Sunday, June 14, 2009

Fr. Matthias Neuman's Homily for the Feast of the Body and Blood of Christ

I’d like to begin by telling you about a very unusual individual. His name is James Alison. He’s a Catholic priest and theologian. I had never heard of him until about four months ago. Later I found out why. He was born and raised in England as an Evangelical. He became a Catholic at the age of eighteen, later joined the Dominican order and was ordained priest in 1988. After studying at Oxford, he was sent to a Jesuit university in Brazil where he received a doctorate in theology. He was kicked out of the Dominicans in 1995, probably because of his open espousal and writing about his homosexual life style. He’s in a very unusual position: he’s a Catholic priest "without title." He belongs to no diocese or religious order, but his priesthood has never been censured in any way. So he roams the globe—lecturing, teaching, publishing books and begging for his food. He says he’s living the authentic Dominican lifestyle as St. Dominic envisioned it. The funny thing is that, while he’s hardly ever mentioned in Catholic circles, among non-Catholics he’s considered one of the most serious and articulate defenders of the Catholic faith. His latest book is entitled Undergoing God. The book has two parts: the first is a series of essays on traditional topics of Catholic faith; the second part consists of a series of essays defending homosexual love as divinely ordained. Whatever you think of the second part, the first part is very good Catholic theology.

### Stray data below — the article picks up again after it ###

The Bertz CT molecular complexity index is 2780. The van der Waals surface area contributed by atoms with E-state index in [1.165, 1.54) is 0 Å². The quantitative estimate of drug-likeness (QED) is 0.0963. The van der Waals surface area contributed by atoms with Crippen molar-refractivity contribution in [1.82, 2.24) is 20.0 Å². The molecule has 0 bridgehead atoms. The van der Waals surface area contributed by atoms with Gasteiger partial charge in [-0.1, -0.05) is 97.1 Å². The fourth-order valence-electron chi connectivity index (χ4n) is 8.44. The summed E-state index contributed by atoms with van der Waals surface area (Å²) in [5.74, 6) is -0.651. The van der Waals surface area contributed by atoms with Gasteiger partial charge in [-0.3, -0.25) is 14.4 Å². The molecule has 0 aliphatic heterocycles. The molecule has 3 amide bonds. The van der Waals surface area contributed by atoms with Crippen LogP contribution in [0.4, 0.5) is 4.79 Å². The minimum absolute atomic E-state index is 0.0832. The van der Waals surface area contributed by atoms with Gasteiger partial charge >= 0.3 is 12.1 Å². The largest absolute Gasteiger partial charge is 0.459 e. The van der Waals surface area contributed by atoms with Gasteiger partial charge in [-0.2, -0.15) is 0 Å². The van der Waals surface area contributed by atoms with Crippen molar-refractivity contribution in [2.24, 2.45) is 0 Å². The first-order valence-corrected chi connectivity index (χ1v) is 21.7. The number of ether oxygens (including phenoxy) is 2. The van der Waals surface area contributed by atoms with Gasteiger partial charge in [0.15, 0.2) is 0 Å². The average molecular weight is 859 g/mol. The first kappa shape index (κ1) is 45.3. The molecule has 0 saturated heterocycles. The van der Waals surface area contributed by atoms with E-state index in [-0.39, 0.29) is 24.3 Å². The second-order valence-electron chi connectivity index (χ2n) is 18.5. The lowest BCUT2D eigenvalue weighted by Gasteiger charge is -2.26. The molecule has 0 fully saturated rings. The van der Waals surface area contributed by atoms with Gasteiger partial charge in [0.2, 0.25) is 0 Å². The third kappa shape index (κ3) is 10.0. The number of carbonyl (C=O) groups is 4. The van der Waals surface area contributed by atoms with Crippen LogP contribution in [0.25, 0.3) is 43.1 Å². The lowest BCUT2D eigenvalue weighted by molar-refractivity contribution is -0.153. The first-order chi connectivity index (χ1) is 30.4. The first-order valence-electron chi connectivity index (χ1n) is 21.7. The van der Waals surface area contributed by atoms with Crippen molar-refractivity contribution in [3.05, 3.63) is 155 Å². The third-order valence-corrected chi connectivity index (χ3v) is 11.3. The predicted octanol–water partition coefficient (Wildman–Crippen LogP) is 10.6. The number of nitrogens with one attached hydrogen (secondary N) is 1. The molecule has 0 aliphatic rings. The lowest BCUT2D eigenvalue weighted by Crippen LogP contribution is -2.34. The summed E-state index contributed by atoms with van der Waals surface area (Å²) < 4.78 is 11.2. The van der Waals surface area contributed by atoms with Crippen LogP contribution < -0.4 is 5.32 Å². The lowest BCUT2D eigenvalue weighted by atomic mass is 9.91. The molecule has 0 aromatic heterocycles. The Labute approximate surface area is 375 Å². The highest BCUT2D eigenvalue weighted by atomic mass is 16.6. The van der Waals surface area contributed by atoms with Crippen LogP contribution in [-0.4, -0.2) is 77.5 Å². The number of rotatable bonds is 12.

In this book he includes a chapter on the nature of worship which applies very nicely to this feast of the Body and Blood of Christ. He describes the regular, ongoing celebration of the Eucharist as a slow, lengthy incorporation into the presence of Christ in our world. Listen to this passage: "When people tell me that they find the mass boring, I say to them: ‘It’s supposed to be boring, or at least seriously underwhelming.’ (The Eucharist) is a long-term education in becoming un-excited, since only that will enable us to dwell in a quiet bliss which doesn’t abstract from our present or our surroundings or our neighbor, but which increases our attention and our appreciation for what is around us." (Pp. 45-46)

The celebration of the Eucharist, the receiving of the Body and Blood of Christ, wishes to make us more alert to the world we live in, to our own life in that world and our life with others. It’s not supposed to be like a rock concert that overwhelms our senses until we are lost in the screaming and yelling. In that context participants have no concern other than the stimulation of the moment. There are Eucharists that certainly have their highs (Sunday’s installation), but they always include reflective moments as well. Other Eucharists on other days have no "highs" at all. Taking both together it’s just really like the meals in the dining room. Sometimes there are real feasts and other times there’s just nutrition (we hope). One Friday night meal at St. Meinrad the main dish was scallops. They were tough and tasteless. Coming out of the dining room Fr. Gavin remarked out loud: "That meal was nothing more than a muscular experience." Some Eucharists can be profound spiritual experiences; others are tough and tasteless.

But we continue to celebrate the Eucharist regularly, to receive it as spiritual food. There’s an irony here. In this lengthy process of incorporation into the presence of Christ, the nature of the spiritual food changes. Gradually we ourselves become the spiritual food that is being consumed by the Word of God. "When I am lifted up, I will draw all people to myself." (Jn 12:32) To celebrate the feast of the Body and Blood of the Lord is to be thankful for the spiritual food given to us, but also to celebrate that we are becoming food for the Word of God.

1 comment:

Anonymous said...

Thanks for sharing Fr. Matthias' homilies. I always find them insightful and challenging.